After having played all versions, though, 1E, core rulebook, suites my tastes and play style best.

I would like to note, though, that Stormtroopers aren't that toothless in 1E.  They're as they should be.  They emulate what we see in the original trilogy movies.  How often were the Star Warriors hit?  Leia, grazed, in RotJ.  R2D2, in space combat.  C-3P0, on Bespin.  For all they went through, that's not a lot.  And, the droids really don't count, do they?  I'm not forgetting that Luke got his hand cut off, but that was a result of Darth Vader!

Given that players want to play BIG **** HEROES as big as Luke, Leia, Han and Chewie, I say that the troopers are exactly where they should be.

Plus, in 1E Core, PCs don't have Character Points.  All they do have is Dodge, which degrades each segment.  In the end, this system provides protection for the heroes without making them 100% unstoppable.  

In 1E, damage is tough.  Any hit will render a stun, the character being tossed to the ground, losing grip on his weapon, and losing all actions for the next of the round.  Starting from the prone position in the following round (requiring a die to stand up).  This should not happen often to Heroes, and the way the 1E rules play, it doesn't.

Also, don't forget that there should be improved stormtroopers out there.  I think a GM should increase skills on some singled out troops.  A top Sargent here.  A sharpshooter there.  A specialist over there.  They don't always have to be bland, cookie-cutter troopers.  Throw some real Heroes of the Imperials' own into the mix, from time to time.

 

 

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HANDLING MULTIPLE FOES IN 1E - THE HERO METHOD

 

 

 

You're running down the corridor, blaster rifle in your grip.  Next to you is Chewie, keeping pace.  The blast door before flashes open, and all of a sudden, you face 20 stormtroopers, fully armored and equipped, ready to come at you.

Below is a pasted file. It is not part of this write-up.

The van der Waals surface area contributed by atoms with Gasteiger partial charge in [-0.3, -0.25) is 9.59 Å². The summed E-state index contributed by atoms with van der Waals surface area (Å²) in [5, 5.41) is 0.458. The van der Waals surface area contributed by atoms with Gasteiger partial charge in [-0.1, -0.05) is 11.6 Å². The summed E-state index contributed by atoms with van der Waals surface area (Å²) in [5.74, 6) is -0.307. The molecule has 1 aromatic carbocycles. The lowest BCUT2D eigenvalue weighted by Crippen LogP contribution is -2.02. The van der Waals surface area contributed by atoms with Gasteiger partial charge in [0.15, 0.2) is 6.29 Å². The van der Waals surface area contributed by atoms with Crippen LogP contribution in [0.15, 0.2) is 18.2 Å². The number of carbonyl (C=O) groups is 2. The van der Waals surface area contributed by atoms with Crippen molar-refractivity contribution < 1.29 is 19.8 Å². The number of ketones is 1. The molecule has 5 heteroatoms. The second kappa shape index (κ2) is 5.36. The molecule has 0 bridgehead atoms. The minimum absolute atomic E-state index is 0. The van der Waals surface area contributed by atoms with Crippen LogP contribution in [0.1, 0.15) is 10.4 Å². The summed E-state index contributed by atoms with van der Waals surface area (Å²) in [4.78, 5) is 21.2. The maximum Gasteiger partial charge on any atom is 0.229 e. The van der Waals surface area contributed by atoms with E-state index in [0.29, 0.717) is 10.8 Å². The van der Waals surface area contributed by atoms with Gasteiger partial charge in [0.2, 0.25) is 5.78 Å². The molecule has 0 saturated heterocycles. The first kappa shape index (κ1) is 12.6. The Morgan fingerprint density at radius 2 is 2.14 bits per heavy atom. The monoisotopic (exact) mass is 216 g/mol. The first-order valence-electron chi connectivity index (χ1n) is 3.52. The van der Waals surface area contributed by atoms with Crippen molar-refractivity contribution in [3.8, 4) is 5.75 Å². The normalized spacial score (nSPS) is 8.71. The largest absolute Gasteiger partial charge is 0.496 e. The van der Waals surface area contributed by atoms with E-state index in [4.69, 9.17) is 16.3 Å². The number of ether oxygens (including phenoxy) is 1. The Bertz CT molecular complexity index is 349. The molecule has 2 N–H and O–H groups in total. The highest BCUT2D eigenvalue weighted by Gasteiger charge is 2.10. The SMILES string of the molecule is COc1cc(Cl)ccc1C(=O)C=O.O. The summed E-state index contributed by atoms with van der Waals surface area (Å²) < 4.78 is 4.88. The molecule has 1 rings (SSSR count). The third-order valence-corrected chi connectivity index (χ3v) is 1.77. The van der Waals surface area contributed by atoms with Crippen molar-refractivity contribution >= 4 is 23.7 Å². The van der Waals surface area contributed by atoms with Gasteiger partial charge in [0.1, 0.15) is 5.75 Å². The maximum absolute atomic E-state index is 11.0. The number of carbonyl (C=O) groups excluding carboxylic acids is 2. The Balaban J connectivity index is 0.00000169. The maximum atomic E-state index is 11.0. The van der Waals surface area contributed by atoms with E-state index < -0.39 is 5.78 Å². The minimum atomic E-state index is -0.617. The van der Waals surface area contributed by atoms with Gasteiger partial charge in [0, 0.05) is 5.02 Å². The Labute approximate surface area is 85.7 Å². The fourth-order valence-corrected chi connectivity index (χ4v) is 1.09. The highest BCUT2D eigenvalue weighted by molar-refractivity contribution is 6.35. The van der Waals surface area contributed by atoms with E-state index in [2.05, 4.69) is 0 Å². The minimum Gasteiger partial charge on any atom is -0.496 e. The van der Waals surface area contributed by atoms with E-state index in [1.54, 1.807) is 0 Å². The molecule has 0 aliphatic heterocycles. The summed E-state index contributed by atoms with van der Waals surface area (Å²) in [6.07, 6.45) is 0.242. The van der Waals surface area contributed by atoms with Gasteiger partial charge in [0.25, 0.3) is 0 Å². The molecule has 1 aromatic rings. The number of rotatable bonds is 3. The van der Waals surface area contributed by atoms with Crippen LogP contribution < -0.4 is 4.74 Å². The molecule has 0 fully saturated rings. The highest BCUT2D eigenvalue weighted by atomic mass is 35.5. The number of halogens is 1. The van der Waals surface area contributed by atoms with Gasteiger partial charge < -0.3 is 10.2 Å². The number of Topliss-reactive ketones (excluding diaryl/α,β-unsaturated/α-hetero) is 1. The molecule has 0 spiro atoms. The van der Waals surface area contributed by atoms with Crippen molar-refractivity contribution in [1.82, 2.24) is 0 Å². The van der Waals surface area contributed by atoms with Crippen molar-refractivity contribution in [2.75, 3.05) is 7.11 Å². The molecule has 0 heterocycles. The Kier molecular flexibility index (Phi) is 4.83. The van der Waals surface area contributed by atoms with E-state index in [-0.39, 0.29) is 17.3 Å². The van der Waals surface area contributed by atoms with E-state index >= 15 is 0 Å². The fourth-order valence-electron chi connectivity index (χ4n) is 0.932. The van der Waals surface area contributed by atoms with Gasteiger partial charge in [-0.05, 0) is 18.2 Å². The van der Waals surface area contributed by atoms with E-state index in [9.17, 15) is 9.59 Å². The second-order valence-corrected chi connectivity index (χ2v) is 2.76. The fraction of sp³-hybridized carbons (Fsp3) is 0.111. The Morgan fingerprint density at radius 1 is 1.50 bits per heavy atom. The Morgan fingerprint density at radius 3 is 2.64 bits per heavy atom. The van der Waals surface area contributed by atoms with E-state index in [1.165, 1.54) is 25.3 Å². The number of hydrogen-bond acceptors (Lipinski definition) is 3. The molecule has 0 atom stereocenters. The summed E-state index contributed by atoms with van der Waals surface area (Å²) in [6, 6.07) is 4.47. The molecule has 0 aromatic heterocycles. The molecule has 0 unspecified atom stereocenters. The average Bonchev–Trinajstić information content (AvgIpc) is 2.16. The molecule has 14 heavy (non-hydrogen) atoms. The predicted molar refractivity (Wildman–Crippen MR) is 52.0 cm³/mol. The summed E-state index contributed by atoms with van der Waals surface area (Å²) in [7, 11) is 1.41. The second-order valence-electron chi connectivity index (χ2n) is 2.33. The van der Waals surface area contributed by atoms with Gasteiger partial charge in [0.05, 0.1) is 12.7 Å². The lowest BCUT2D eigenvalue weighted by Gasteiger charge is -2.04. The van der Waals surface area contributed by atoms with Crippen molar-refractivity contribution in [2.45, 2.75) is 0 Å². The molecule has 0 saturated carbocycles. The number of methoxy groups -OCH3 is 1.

How do you handle this using the 1E rules?

First off, as GM, you're NOT going to roll 20 blaster shots at Han (Yeah, I know in the movie, they chased Han, but I need this to fit my example) to figure initiative.  That would be a nightmare.

Go straight to the Declaration.  "Han, Chewie?  What are you going to do?"

"We're going to run as fast as we can in the opposite direction."

Again, I know that, in the movie, the troopers just chased the two.  But, THESE troopers in THIS example are all going to raise their blaster rifles and fire at Han and Chewie.

To make it simple, I'll have 10 fire at Han and 10 fire at Chewie.

 

What about Initiative?

Use common sense.  Han and Chewie are turning and running.  The troopers are behind them.  All troopers can get a shot as the pair run back down the hall.

So, all troopers fire first.  Then Han and/or Chewie completes their movement.

In situations where logical initiative is not clear, simply allow the player to choose.  Heroes have an edge.  They're heroes.

 

Roll all those attacks?

Nope.  You're going to use a house rule (that is suggested by the 1E core book) that is similar to but different than the Combined Actions rule--and this rule doesn't have the problems that the CA rule has.

Roll attacks normally, starting with the highest attack code, or, if all Blaster codes are the same, as is often the case with Stormtroopers, roll the closest attacker first.

You will keep rolling attacks until a trooper misses.  And, once you have one miss, you consider that the rest of them miss.  If you think about it, this is no more of a stretch with the rules than how the Combined Action rule works.  If the first trooper misses, then all 10 end up missing.  

"You're running down the corridor, heart pounding in your ears.  Blaster bolts fly over your head and shoulders, exploding into the corridor walls, leaving smoking, burning divots."

If a trooper hits, then apply damage, but the rest of the shooters all miss (because the target is no longer where they aimed--the target is now writhing on the floor, collapsed from a stun, or worse).